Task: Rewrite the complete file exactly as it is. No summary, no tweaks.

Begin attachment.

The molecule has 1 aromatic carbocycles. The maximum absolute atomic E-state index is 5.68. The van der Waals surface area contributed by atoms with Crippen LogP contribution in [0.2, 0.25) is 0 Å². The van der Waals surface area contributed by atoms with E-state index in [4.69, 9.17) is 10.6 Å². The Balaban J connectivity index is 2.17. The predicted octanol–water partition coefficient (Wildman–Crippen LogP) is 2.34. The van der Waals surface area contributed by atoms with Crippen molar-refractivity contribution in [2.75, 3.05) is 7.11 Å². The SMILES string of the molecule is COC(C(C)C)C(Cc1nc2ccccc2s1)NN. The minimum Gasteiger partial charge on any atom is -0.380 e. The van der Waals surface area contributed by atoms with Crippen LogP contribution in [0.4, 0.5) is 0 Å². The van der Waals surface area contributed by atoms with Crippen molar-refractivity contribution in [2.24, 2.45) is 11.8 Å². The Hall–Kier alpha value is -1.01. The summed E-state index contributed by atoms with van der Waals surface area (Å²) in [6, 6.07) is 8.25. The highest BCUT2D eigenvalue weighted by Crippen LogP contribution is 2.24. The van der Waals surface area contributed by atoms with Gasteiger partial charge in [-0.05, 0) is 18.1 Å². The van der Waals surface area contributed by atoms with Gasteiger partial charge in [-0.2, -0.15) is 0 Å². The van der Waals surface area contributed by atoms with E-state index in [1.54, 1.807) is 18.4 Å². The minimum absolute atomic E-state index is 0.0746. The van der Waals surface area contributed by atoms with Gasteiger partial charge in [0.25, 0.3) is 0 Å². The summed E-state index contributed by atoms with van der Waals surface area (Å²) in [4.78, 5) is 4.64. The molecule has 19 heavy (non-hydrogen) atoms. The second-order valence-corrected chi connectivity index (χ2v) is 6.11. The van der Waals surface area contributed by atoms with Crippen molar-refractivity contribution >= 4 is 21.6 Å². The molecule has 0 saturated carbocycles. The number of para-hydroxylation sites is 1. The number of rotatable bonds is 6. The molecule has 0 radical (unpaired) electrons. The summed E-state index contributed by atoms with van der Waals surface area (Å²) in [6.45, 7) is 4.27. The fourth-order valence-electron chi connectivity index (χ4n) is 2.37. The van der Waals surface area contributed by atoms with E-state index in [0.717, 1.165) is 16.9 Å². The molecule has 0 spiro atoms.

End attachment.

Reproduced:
The molecule has 1 aromatic carbocycles. The maximum absolute atomic E-state index is 5.68. The van der Waals surface area contributed by atoms with Crippen LogP contribution in [0.2, 0.25) is 0 Å². The van der Waals surface area contributed by atoms with E-state index in [4.69, 9.17) is 10.6 Å². The Balaban J connectivity index is 2.17. The predicted octanol–water partition coefficient (Wildman–Crippen LogP) is 2.34. The van der Waals surface area contributed by atoms with Crippen molar-refractivity contribution in [2.75, 3.05) is 7.11 Å². The SMILES string of the molecule is COC(C(C)C)C(Cc1nc2ccccc2s1)NN. The minimum Gasteiger partial charge on any atom is -0.380 e. The van der Waals surface area contributed by atoms with Crippen LogP contribution in [0.4, 0.5) is 0 Å². The van der Waals surface area contributed by atoms with Crippen molar-refractivity contribution in [2.24, 2.45) is 11.8 Å². The Hall–Kier alpha value is -1.01. The summed E-state index contributed by atoms with van der Waals surface area (Å²) in [6, 6.07) is 8.25. The highest BCUT2D eigenvalue weighted by Crippen LogP contribution is 2.24. The van der Waals surface area contributed by atoms with Gasteiger partial charge in [-0.05, 0) is 18.1 Å². The van der Waals surface area contributed by atoms with Gasteiger partial charge in [-0.2, -0.15) is 0 Å². The van der Waals surface area contributed by atoms with E-state index in [1.54, 1.807) is 18.4 Å². The minimum absolute atomic E-state index is 0.0746. The van der Waals surface area contributed by atoms with Gasteiger partial charge in [0.25, 0.3) is 0 Å². The summed E-state index contributed by atoms with van der Waals surface area (Å²) in [4.78, 5) is 4.64. The molecule has 19 heavy (non-hydrogen) atoms. The second-order valence-corrected chi connectivity index (χ2v) is 6.11. The van der Waals surface area contributed by atoms with Crippen molar-refractivity contribution >= 4 is 21.6 Å². The molecule has 0 saturated carbocycles. The number of para-hydroxylation sites is 1. The number of rotatable bonds is 6. The molecule has 0 radical (unpaired) electrons. The summed E-state index contributed by atoms with van der Waals surface area (Å²) in [6.45, 7) is 4.27. The fourth-order valence-electron chi connectivity index (χ4n) is 2.37. The van der Waals surface area contributed by atoms with E-state index in [0.717, 1.165) is 16.9 Å². The molecule has 0 spiro atoms.